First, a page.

Glass act: Family fuses fun with creations

July 20, 2010 | Arts, UToday
By Josh Martin

Bob and Deb Less prepared glass pieces for the kiln in their studio in Holland, Ohio.

Bob and Deb Less prepared glass pieces for the kiln in their studio in Holland, Ohio.

Imagine a decorative, circular plate of clear glass bearing shards of purple, green and yellow arranged to represent an iris flower. Picture a similar clear plate, circumscribed by emerald and navy glass fragments that surround a dragonfly. Or envision a warped wine bottle, its glass sides flattened together and curved to form a basin.

These are some of the pieces Bob and Deb Less may bring to Art on the Mall.

The glass fusion artists who are business owners by trade will be in booth 87 on Centennial Mall Sunday, July 25, from 10 a.m. to 5 p.m. with their daughter, Beth Ann, 15, who attends St. Ursula Academy.

“Making and selling glass fusion pieces is what we do for fun, but we do make a little money at it,” Bob said.

Glass fusion involves using a kiln to melt flat glass pieces in different colors and shapes into a single item. From design to finish, the process can take anywhere from 19 to 37 hours. Kiln firings take 16 hours, and certain pieces demand two sessions.

Daughter Beth Ann Less worked on a project.

Daughter Beth Ann Less worked on a project.

Bob and Deb own a real estate investment company, but they began shutting it down a few years ago. Bob is also a certified public accountant. Both grew up in Toledo and are graduates of UT; Deb received a bachelor’s degree in business administration and an MBA in 1982 and 1984, respectively, and Bob earned an MBA in 1986. From 1983 to 1997, Deb worked at the Medical College of Ohio, where her titles over the years included assistant hospital director, associate hospital director, acting medical chief operator and chief operating officer.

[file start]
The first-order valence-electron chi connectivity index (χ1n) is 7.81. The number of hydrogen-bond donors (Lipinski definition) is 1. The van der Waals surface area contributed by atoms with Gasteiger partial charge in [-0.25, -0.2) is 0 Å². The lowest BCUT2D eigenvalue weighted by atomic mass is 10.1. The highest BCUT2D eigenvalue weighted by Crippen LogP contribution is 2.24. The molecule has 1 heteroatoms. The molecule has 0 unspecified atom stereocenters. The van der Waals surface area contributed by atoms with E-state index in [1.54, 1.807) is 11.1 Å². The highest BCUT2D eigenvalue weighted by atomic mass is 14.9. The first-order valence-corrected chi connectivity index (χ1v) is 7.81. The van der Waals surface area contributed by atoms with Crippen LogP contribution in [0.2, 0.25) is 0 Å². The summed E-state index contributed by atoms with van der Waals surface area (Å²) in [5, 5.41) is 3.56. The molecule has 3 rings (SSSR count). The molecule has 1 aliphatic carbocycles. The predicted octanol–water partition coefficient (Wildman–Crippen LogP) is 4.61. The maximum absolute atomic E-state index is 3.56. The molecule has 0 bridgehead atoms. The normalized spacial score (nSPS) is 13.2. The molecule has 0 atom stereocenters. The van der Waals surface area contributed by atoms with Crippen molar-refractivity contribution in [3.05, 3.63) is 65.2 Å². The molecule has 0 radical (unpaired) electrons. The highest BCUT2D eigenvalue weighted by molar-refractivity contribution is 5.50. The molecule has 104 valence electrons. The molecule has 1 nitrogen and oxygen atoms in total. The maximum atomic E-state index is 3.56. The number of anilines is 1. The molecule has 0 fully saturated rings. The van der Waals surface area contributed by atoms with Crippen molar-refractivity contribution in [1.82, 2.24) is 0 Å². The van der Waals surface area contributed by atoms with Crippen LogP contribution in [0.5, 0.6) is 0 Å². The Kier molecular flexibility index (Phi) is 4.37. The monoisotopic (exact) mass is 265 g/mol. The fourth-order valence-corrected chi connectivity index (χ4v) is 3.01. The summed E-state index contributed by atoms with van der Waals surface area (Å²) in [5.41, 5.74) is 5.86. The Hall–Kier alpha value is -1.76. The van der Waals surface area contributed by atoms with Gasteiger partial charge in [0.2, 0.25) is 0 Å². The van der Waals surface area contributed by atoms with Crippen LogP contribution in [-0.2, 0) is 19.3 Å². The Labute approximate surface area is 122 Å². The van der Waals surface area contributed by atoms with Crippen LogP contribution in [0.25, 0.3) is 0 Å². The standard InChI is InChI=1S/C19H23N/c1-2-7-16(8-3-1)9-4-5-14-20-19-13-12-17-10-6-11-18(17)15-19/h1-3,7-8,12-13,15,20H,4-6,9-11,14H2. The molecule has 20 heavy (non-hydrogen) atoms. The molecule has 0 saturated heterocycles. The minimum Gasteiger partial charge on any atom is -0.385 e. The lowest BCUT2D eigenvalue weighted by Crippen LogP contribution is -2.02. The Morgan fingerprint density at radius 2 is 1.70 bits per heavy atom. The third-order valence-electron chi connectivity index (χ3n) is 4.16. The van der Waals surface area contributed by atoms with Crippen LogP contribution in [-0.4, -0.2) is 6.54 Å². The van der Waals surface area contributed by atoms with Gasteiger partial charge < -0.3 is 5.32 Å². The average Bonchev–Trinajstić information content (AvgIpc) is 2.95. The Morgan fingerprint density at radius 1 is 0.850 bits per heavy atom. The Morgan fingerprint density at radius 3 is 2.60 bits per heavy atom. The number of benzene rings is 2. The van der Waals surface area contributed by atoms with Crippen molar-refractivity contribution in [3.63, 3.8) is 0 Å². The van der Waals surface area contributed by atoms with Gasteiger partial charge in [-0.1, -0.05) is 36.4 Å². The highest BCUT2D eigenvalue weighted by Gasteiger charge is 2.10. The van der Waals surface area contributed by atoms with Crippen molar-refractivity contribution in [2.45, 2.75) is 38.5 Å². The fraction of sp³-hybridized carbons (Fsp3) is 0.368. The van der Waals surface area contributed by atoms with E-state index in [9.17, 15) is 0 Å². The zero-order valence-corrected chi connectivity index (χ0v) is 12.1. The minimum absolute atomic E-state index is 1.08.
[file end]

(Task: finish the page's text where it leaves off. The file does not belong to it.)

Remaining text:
The couple’s artistic forays into glass fusion began a year and a half ago with another hobby: wine-tasting. They were drawn to melting wine bottles to make trays and other pieces, but soon expanded the craft.

“You can’t buy a kiln to melt a few wine bottles, and it is difficult to find a local kiln for rent that is made for compatible glass, so we decided that we needed to do a bit more with the kiln,” Deb said.

Both Deb and Bob had taken glass fusion lessons at the Toledo Museum of Art, and Beth Ann has learned largely from trial and error as well as from listening to and watching her parents.

Due to their backgrounds in business, Deb and Bob say they don’t feel burdened by managing the commercial side of their artistic hobby, as other artists might. Deb manages their home studio’s inventory, and Bob deals with the taxes as well as pricing the pieces.

For Art on the Mall, the family said they will feature a number of pieces for under $25. They plan on bringing approximately $4,000 to $5,000’s worth of items and hope to sell about 20 percent of those.

They used to make bigger pieces, but because of the troubled economy, they started focusing on smaller and less expensive works. They subsequently sold a high volume, gained a bigger patron following, increased custom order requests, and were able to interact with more people, which they enjoy.

“We like to make the small pieces useful,” Deb said. “What sets our art apart from other artists’ work at shows is that we make art you can use, such as coasters, cutting boards, something to hang in the garden, bowls and soap dishes. They don’t just have aesthetic appeal.”

The family also will feature garden art, including wind chimes, bird baths and other pieces appropriate for the summer season. Many works will be decorated with outdoor, natural objects.

When asked why they like glass fusion as an artistic medium, Deb answered that glass in whatever shape or state is visually appealing. The trio also noted that glass is easy to “repurpose.” If one use of it doesn’t turn out well, they said it can be melted and used again.

After receiving the good news in late May of their acceptance for UT’s juried art fair, the family is in an excited “production mode” to make enough pieces by July 25.

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